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Cinema

Train Tragedy Turns Thessaloniki Film Festival Closing Somber

THESSALONIKI – The tragic train accident that claimed the lives of 57 people was commemorated at the Thessaloniki International Documentary Festival, the second-largest city in Greece, where many of the victims, who were university students, were headed when their passenger train collided with a cargo train on the same track.

The Athens-Thessaloniki route is a familiar one for artists and event organizers, which made the incident even more somber and concerning, given recent revelations that the trains had been running unsafely for decades.

According to a report in Variety, the premier magazine for Hollywood filmmaking, the festival organizers canceled the official award ceremony out of respect for the victims and the ongoing mourning in the country. An investigation is underway to determine the cause of the accident, with critics already pointing to negligence.

The awards for this year’s festival — including the Golden Alexander, which went to Heba Khaled, Talal Derki and Ali Wajeeh’s Under the Sky of Damascus — were handed out behind closed doors.

Artistic director Orestis Andreadakis told Variety prior to the festival’s conclusion that all ceremonies and festive events were canceled from the start, and in the same spirit, the closing ceremony was called off.

Despite the somber mood, many of the awarded filmmakers attended the world premiere of My Pet and Me, a Dutch documentary by filmmaker Johan Kramer, at the Olympion cinema.

Andreadakis and festival General Director Elise Jalladeau acknowledged the tragedy that loomed over the festival, saying that the event was “under the shadow of the tragic accident at Tempe, which has filled us with sadness.” They thanked the filmmakers for participating and emphasized that “in the darkness of the past ten days, art, film, documentaries have offered us the best refuge.”

At the award ceremony for the festival’s Agora industry arm on March 8, industry head Angeliki Vergou expressed her “shock, sadness, and anger” over the loss of life in the fatal head-on collision that injured dozens and coincided with protests in the city.

The recent tragedy has reignited public anger not seen since the 2010-18 economic and austerity crisis, which sparked numerous protests against pay cuts, tax hikes, and reduced pensions.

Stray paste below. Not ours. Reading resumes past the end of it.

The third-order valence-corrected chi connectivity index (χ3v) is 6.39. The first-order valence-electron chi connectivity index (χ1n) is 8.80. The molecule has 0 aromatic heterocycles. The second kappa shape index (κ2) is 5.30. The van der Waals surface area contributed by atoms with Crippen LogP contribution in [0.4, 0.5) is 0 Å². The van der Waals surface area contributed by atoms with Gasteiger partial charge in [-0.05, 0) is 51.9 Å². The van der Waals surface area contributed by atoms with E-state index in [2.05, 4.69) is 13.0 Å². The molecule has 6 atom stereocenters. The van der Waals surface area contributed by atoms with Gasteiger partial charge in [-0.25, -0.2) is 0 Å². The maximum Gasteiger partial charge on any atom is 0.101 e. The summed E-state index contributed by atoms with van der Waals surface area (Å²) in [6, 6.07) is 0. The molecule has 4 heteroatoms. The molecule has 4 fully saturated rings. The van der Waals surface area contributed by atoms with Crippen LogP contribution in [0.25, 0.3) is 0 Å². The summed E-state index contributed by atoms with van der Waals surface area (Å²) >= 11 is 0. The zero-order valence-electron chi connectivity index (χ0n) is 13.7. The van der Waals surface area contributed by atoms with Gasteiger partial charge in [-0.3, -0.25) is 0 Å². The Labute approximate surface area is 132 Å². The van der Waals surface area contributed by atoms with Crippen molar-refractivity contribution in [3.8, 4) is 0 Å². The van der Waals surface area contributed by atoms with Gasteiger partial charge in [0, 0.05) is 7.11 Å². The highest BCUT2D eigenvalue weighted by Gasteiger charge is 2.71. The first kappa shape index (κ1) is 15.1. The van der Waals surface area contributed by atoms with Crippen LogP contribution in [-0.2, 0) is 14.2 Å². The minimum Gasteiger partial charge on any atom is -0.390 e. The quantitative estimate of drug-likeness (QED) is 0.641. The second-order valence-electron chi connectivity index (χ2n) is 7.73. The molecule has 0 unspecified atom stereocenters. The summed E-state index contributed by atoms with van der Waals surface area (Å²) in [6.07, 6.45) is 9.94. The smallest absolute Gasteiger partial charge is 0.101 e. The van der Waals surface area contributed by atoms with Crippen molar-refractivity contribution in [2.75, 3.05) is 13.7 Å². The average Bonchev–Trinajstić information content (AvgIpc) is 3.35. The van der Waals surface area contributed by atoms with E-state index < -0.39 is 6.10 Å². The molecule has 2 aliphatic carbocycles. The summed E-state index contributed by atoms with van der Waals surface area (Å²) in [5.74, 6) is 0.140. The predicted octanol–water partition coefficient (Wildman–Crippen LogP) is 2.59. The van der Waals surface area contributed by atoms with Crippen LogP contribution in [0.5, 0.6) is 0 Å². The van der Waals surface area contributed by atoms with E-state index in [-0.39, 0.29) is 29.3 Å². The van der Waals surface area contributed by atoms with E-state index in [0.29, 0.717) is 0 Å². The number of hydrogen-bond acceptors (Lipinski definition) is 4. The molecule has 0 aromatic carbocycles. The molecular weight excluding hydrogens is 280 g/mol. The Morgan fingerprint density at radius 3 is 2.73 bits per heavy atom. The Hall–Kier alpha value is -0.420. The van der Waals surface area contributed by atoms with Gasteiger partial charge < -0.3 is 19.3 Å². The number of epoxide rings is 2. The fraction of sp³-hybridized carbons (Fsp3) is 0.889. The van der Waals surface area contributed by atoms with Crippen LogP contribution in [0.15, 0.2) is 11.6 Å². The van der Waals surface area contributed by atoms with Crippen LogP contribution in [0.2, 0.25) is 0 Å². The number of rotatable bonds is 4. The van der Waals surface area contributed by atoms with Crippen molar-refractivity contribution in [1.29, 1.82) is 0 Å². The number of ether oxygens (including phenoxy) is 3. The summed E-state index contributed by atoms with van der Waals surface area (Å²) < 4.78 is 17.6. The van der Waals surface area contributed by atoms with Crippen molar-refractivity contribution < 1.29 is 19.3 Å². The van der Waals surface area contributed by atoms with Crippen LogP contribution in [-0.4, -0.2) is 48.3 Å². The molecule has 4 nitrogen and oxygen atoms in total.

This time, the outrage is directed towards the New Democracy government, the railway company, and previous administrations who received 800 million euros ($856.84 million) in European Union aid to repair the railways but failed to do so, with no accountability for the funds.

The younger generation is particularly incensed by the incident, viewing it as yet another example of how they have been ignored by governments that operate on a system of patronage and cronyism.

TOO MUCH TO TAKE

Film director Maria Louka, who co-directed the documentary Grief — Those Who Remain with Myrto Patsalidou and premiered it at the festival, noted that the six-hour rail journey from Athens to Thessaloniki is well-known to many of the filmmakers and festival-goers, according to the report.

“We have done it many times and had it in our minds as a safe and pleasant experience. If I didn’t have a very young baby, I would have gone to the festival by train, as I did last year,” Louka told Variety. “So to lose so many people like that caused incredible sadness and anger. That feeling was pervasive.”

The grief was compounded by the words of Magda Fyssa, whose son Pavlos, an anti-Fascist hip-hop artist, was murdered in 2013 by a member of the neo-Nazi Golden Dawn party and sentenced to life plus 10 years.

After the premiere of her film, director Maria Louka, who co-directed the documentary Grief — Those Who Remain with Myrto Patsalidou, gave an emotional speech describing the impact of the tragedy: “All of Greece is mourning again from criminal acts. We have lost our children, we have lost a generation, we have lost our future.”

Speaking to a hushed audience, Fyssa described the painful and solitary journey of a mother mourning the sudden loss of her son. “It’s those moments when you’re alone, with the thoughts of your child who never leaves your mind all day long. You can do a thousand and two things, but half your thoughts are with the child you can’t see, who’s left you. And the other half is with the family who remains. I’m thinking of the other parents at this moment, who are suddenly in the same position that we are. And how much pain — how unbearable is the burden they carry.”

After the screening, many audience members were overcome with emotion. As the mourning families took to the stage, they were met with a standing ovation. “They spoke with tenderness and solidarity for the parents who are now grieving their own children,” said Louka. “There was raw and honest emotion.”

The director expressed that, despite the tragedy, it was “liberating” to share the pain with an audience who were also dealing with their collective sorrow. “The awareness of the fragility of our lives, the traumas, and the pain can be alleviated when they become a matter of community, when people do not feel alone. This is what our film shows to a certain extent, this is what I felt at its premiere,” she said.

Andreadakis stated to Variety, “Our country was affected by a terrible accident, and our lives were changed. However, in such moments, art, films, and documentaries are always the best refuge.”

 

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